Beth and I were talking over the weekend about perspective. It amazes me as I get older the more control I lose and the greater perspective I gain. Whether it’s a few moments, days, months or years, our lives, which we like to plan, can come undone.
The world has never been predictable. I was speaking with a friend the other day about the instability which surrounds us. Our political systems, family and community systems, even our environment seems to be spinning out of control. Nothing, if it ever was, is normal nor inevitable.
Last night I read a quote from Eugene Peterson, a pastor, writer, and scholar. He writes;
“The whole of the spiritual life is learning to die.”
This quote resonated with my spirit and experiences over the last several years. Dying takes many forms. Death of all things is a given but we seem to organize our lives as if we might be the ones to escape the fate of everyone else. Death is not a negative word if you’ve learned to die. If you do not hold on treasures and trinkets, live each day as if it’s your last; being kind, grace-filled and loving, never putting off to an uncertain tomorrow what can be done now, in the present moment.
We are but sojourners on this path called life. We are not meant nor built to last for long. With this perspective; how we choose to be today could be how our transient life is remembered tomorrow.
Last night I sat in the classroom at a local county jail with a man who is close to being released. We talked about many things but mostly of our conversation was centered around the plan he has for getting his life in order, re-establishing his relationship with his children and how to live one day, one good choice at a time.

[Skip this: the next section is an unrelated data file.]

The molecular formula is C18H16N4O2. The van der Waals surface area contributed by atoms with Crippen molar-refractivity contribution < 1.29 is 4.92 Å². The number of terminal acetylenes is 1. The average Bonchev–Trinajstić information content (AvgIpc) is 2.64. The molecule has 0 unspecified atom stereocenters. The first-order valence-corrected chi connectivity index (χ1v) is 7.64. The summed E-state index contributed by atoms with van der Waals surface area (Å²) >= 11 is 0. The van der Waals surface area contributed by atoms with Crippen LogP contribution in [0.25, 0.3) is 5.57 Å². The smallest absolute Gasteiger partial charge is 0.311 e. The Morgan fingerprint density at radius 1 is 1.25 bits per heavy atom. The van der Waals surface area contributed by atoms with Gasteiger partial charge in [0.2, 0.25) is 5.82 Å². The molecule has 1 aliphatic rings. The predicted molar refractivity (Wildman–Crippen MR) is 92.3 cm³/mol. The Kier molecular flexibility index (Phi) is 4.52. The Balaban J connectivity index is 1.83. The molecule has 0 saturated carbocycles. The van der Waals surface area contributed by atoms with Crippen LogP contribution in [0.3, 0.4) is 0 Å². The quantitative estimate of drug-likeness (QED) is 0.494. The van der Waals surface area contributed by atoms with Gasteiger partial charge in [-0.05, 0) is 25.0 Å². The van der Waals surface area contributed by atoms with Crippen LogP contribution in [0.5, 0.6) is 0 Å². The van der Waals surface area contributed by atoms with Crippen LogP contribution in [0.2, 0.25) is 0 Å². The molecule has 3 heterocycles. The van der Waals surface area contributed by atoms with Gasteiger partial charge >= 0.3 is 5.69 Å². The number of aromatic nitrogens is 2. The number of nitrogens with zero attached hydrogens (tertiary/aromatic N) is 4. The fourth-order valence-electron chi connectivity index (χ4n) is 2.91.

He was hopeful, a rare mindset for those incarcerated. He had his plan memorized and as he laid out the path he wants to follow I sensed in him genuine excitement at what his future holds. Part of mentoring men who are in jail is helping them not only formulate a post-incarceration strategy but also a second and a third option. After all, life has a way of not working out the way we anticipate. As we conversed the different possibilities his hope wasn’t dissipated and his determination, motivation was inspiring. I was careful not to dampen his enthusiasm too much while assisting him in making adjustments to his proposals. When our time was up he was not deterred. He believed in his plans, his ability to choose well and that he wouldn’t squander his regained freedom and sense of purpose.
Thinking on our conversation I believe it would be good for each of us to carve out spaces in our lives to remember our hope, purpose and reason for being. Life has a way of trapping us in the mundane minutiae of everyday living. Refocusing on our purpose, our hope, frees us from just passing one day to the next and allows us to truly live, not just exist.